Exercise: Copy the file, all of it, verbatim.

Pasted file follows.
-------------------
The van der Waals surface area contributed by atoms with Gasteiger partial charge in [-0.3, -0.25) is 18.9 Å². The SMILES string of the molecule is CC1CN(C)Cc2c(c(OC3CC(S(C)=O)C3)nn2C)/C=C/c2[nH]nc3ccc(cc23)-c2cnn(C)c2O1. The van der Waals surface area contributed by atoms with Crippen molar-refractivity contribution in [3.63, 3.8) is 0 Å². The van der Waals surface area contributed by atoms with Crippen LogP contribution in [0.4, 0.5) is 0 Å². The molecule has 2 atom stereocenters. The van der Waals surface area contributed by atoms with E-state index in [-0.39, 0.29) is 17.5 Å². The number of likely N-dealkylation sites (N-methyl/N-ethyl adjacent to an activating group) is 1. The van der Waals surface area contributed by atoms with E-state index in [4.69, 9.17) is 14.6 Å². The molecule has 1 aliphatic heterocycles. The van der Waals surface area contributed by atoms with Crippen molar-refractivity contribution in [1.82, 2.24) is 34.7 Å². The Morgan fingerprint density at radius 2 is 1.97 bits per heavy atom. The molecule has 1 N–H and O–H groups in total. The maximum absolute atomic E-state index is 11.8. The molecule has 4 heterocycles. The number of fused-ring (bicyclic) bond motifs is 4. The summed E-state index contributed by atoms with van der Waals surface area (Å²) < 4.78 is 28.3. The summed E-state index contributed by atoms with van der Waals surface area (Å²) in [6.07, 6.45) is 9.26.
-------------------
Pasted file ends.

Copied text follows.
The van der Waals surface area contributed by atoms with Gasteiger partial charge in [-0.3, -0.25) is 18.9 Å². The SMILES string of the molecule is CC1CN(C)Cc2c(c(OC3CC(S(C)=O)C3)nn2C)/C=C/c2[nH]nc3ccc(cc23)-c2cnn(C)c2O1. The van der Waals surface area contributed by atoms with Crippen molar-refractivity contribution in [3.63, 3.8) is 0 Å². The van der Waals surface area contributed by atoms with Crippen LogP contribution in [0.4, 0.5) is 0 Å². The molecule has 2 atom stereocenters. The van der Waals surface area contributed by atoms with E-state index in [-0.39, 0.29) is 17.5 Å². The number of likely N-dealkylation sites (N-methyl/N-ethyl adjacent to an activating group) is 1. The van der Waals surface area contributed by atoms with E-state index in [4.69, 9.17) is 14.6 Å². The molecule has 1 aliphatic heterocycles. The van der Waals surface area contributed by atoms with Crippen molar-refractivity contribution in [1.82, 2.24) is 34.7 Å². The Morgan fingerprint density at radius 2 is 1.97 bits per heavy atom. The molecule has 1 N–H and O–H groups in total. The maximum absolute atomic E-state index is 11.8. The molecule has 4 heterocycles. The number of fused-ring (bicyclic) bond motifs is 4. The summed E-state index contributed by atoms with van der Waals surface area (Å²) < 4.78 is 28.3. The summed E-state index contributed by atoms with van der Waals surface area (Å²) in [6.07, 6.45) is 9.26.